First there was the Debut, then came the Genie, then inflation kicked in and the decks hit or even broke the £200 barrier. So Pro-Ject built a new entry-level turntable called Essential for those who want to find out what the vinyl thing is all about.

Pro-Ject has managed to make the Essential affordable by using more cost-effective materials for major parts like the plinth and platter and using a Unipivot version of its 8.6 tonearm.

You can also choose from three colour options including black (£155) or red or white (both £170 each), so on paper at least it looks like great value.

The essentials

The Essential is naturally not an elaborate turntable, but it's European-built, fully set up and is virtually plug and play; all you need is a phono stage.

The plinth is a slab of particle board (supported on three compliant feet) and this houses the three key elements of a record player.

The motor is a synchronous type with two pulleys for 33.3 and 45rpm, while the main bearing, on which the platter spins, is chromed-steel with a ball-bearing thrust pad and sintered bronze housing.

The unipivot arm is an unusual choice at this price point. Most cost several times the price of this package, but they are intrinsically simple devices and presumably inexpensive to build in bulk. It has a one-piece headshell and armtube, and an eccentrically mounted counterweight, which eases the cartridge's job with warped records.

The cartridge fitted is Ortofon's entry-level OM3E moving magnet.

Can it be done?

While you'd be hard pressed to find a sintered bronze bearing on other turntables in this price bracket, it is the smallest example of the type we've seen, but size isn't everything.

The platter is, by necessity, vinyl wrapped, which leaves a joint in its periphery, but this is an aesthetic, not practical issue. The tonearm is not a true unipivot: it only pivots in two planes, but it's neatly put together and has a captive signal lead unlike most Pro-Jects.

On/off switching is on the side, next to the motor and dust is kept at bay with the supplied lid. We also like the simple, but effective downforce gauge supplied in the box.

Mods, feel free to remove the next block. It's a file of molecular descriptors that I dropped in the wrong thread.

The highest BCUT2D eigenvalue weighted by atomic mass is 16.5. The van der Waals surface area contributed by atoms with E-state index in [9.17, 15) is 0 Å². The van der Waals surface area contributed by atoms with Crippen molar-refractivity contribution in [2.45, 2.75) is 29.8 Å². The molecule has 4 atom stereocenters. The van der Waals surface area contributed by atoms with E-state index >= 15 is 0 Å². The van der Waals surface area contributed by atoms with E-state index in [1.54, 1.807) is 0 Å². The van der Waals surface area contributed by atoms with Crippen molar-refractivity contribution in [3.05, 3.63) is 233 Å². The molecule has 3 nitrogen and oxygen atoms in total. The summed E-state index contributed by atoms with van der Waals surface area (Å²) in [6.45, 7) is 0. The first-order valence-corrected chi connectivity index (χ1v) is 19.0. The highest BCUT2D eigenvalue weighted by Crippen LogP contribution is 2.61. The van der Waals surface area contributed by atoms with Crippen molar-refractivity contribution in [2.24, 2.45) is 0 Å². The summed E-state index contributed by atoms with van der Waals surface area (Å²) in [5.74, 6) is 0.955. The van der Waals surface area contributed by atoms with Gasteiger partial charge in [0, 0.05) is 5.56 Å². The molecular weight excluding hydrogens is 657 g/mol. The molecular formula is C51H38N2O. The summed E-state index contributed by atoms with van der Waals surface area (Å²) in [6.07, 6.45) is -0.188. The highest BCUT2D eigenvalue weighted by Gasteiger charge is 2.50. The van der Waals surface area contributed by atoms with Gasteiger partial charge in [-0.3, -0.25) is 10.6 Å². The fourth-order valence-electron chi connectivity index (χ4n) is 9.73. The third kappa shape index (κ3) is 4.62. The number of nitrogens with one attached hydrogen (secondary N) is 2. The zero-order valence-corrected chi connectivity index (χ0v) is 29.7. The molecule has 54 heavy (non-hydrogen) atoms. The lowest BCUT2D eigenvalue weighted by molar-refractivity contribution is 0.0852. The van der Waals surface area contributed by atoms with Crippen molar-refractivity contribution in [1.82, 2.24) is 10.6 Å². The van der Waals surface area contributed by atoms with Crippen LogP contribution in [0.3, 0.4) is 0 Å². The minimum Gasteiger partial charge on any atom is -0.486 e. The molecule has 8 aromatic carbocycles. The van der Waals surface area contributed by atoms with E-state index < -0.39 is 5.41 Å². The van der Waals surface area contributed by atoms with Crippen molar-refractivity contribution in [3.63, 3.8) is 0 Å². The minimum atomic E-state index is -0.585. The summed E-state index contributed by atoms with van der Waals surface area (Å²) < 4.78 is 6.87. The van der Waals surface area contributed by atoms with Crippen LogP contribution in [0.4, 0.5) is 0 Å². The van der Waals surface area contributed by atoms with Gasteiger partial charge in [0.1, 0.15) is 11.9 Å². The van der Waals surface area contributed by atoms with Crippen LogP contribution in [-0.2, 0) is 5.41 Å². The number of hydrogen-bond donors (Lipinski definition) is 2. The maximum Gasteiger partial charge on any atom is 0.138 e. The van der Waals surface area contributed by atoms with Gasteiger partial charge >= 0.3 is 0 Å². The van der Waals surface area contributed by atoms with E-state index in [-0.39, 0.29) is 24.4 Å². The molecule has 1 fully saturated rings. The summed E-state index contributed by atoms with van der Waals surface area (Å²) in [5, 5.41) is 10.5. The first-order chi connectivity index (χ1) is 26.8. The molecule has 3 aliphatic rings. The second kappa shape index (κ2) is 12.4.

The only competition at this price comes from plastic turntables with extremely flimsy-looking arms, so one has to wonder if even Pro-Ject can build a useful player at this price.

Bass control

The Essential delivers a reasonably coherent and, with simpler records, surprisingly robust rendition of the signal embedded in the groove. All the fundamentals are in place and while transparency isn't impressive, channel separation is on par for the money.

Compression levels are a little high, however, and image scale (as well as high-frequency extension) is rather obviously curtailed. On the plus side, image width is quite acceptable and the bass, while not exactly weighty, is not without its appeal. It manages to control the bass as well, even when placed on a standard equipment rack where speaker feedback will be getting through to it to some extent.

Female voice seems to work well too, better than some male ones for no obvious reason, the latter often lacking a degree of clarity and precision.

The limits

It would seem that there is a limit even to what Pro-Ject can achieve when costs are cut to the bone, we wondered whether the cartridge is a limiting factor, but trying it on another turntable revealed that (while its treble is restricted) it's more than adequate.

We suggest you buy a Genie Mk 3, it looks better and delivers the sort of sound that will embarrass many digital sources. The Essential is a very affordable way to get into vinyl, but there are better alternatives from the Czech expert.

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